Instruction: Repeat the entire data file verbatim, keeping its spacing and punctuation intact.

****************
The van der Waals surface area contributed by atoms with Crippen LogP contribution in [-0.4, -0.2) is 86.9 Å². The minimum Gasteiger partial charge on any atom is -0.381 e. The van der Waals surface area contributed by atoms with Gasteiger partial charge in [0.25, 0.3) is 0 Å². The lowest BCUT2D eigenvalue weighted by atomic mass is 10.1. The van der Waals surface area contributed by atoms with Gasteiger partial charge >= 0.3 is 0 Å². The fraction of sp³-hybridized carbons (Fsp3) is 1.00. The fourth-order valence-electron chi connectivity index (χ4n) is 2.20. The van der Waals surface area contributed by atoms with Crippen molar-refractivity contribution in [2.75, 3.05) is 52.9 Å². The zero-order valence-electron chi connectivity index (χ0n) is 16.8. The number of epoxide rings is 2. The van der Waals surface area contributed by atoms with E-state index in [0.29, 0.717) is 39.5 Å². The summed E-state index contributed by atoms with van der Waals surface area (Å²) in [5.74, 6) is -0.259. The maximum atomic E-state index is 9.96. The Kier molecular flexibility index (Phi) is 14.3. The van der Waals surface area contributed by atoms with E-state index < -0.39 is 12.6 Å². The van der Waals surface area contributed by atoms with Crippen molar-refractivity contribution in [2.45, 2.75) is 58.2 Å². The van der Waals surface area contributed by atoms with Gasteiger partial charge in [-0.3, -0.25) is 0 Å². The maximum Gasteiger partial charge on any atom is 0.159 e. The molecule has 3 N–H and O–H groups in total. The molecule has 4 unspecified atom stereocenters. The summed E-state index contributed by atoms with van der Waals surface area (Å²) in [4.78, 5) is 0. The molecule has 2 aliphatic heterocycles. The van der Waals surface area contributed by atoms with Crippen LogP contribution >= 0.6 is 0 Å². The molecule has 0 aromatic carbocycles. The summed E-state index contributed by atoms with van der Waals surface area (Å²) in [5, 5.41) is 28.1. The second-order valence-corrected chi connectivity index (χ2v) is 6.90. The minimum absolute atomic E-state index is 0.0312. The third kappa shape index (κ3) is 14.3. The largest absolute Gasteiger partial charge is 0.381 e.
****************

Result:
The van der Waals surface area contributed by atoms with Crippen LogP contribution in [-0.4, -0.2) is 86.9 Å². The minimum Gasteiger partial charge on any atom is -0.381 e. The van der Waals surface area contributed by atoms with Gasteiger partial charge in [0.25, 0.3) is 0 Å². The lowest BCUT2D eigenvalue weighted by atomic mass is 10.1. The van der Waals surface area contributed by atoms with Gasteiger partial charge >= 0.3 is 0 Å². The fraction of sp³-hybridized carbons (Fsp3) is 1.00. The fourth-order valence-electron chi connectivity index (χ4n) is 2.20. The van der Waals surface area contributed by atoms with Crippen molar-refractivity contribution in [2.75, 3.05) is 52.9 Å². The zero-order valence-electron chi connectivity index (χ0n) is 16.8. The number of epoxide rings is 2. The van der Waals surface area contributed by atoms with E-state index in [0.29, 0.717) is 39.5 Å². The summed E-state index contributed by atoms with van der Waals surface area (Å²) in [5.74, 6) is -0.259. The maximum atomic E-state index is 9.96. The Kier molecular flexibility index (Phi) is 14.3. The van der Waals surface area contributed by atoms with E-state index < -0.39 is 12.6 Å². The van der Waals surface area contributed by atoms with Crippen molar-refractivity contribution in [2.45, 2.75) is 58.2 Å². The van der Waals surface area contributed by atoms with Gasteiger partial charge in [-0.3, -0.25) is 0 Å². The maximum Gasteiger partial charge on any atom is 0.159 e. The molecule has 3 N–H and O–H groups in total. The molecule has 4 unspecified atom stereocenters. The summed E-state index contributed by atoms with van der Waals surface area (Å²) in [4.78, 5) is 0. The molecule has 2 aliphatic heterocycles. The van der Waals surface area contributed by atoms with Crippen LogP contribution >= 0.6 is 0 Å². The molecule has 0 aromatic carbocycles. The summed E-state index contributed by atoms with van der Waals surface area (Å²) in [5, 5.41) is 28.1. The second-order valence-corrected chi connectivity index (χ2v) is 6.90. The minimum absolute atomic E-state index is 0.0312. The third kappa shape index (κ3) is 14.3. The largest absolute Gasteiger partial charge is 0.381 e.